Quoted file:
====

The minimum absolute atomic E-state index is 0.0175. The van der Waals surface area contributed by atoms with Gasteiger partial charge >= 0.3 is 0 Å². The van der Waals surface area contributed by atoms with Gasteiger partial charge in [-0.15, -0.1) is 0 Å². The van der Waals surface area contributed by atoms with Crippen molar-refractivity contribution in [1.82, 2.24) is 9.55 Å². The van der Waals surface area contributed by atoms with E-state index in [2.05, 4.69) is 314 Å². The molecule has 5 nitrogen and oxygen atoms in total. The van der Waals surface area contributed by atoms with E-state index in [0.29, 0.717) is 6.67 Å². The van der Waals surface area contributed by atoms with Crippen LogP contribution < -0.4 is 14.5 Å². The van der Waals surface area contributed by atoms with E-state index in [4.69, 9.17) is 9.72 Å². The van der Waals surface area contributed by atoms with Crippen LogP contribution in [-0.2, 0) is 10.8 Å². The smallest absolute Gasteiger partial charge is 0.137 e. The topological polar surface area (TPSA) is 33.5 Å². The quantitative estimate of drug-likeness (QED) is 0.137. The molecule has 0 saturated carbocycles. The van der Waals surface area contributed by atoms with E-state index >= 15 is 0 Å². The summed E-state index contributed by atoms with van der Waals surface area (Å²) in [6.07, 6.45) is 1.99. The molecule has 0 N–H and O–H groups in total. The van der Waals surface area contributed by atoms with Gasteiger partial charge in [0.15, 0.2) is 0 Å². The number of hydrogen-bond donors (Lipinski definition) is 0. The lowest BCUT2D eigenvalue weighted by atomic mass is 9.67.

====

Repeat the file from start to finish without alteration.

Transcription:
The minimum absolute atomic E-state index is 0.0175. The van der Waals surface area contributed by atoms with Gasteiger partial charge >= 0.3 is 0 Å². The van der Waals surface area contributed by atoms with Gasteiger partial charge in [-0.15, -0.1) is 0 Å². The van der Waals surface area contributed by atoms with Crippen molar-refractivity contribution in [1.82, 2.24) is 9.55 Å². The van der Waals surface area contributed by atoms with E-state index in [2.05, 4.69) is 314 Å². The molecule has 5 nitrogen and oxygen atoms in total. The van der Waals surface area contributed by atoms with E-state index in [0.29, 0.717) is 6.67 Å². The van der Waals surface area contributed by atoms with Crippen LogP contribution < -0.4 is 14.5 Å². The van der Waals surface area contributed by atoms with E-state index in [4.69, 9.17) is 9.72 Å². The van der Waals surface area contributed by atoms with Crippen LogP contribution in [-0.2, 0) is 10.8 Å². The smallest absolute Gasteiger partial charge is 0.137 e. The topological polar surface area (TPSA) is 33.5 Å². The quantitative estimate of drug-likeness (QED) is 0.137. The molecule has 0 saturated carbocycles. The van der Waals surface area contributed by atoms with E-state index >= 15 is 0 Å². The summed E-state index contributed by atoms with van der Waals surface area (Å²) in [6.07, 6.45) is 1.99. The molecule has 0 N–H and O–H groups in total. The van der Waals surface area contributed by atoms with Gasteiger partial charge in [0.15, 0.2) is 0 Å². The number of hydrogen-bond donors (Lipinski definition) is 0. The lowest BCUT2D eigenvalue weighted by atomic mass is 9.67.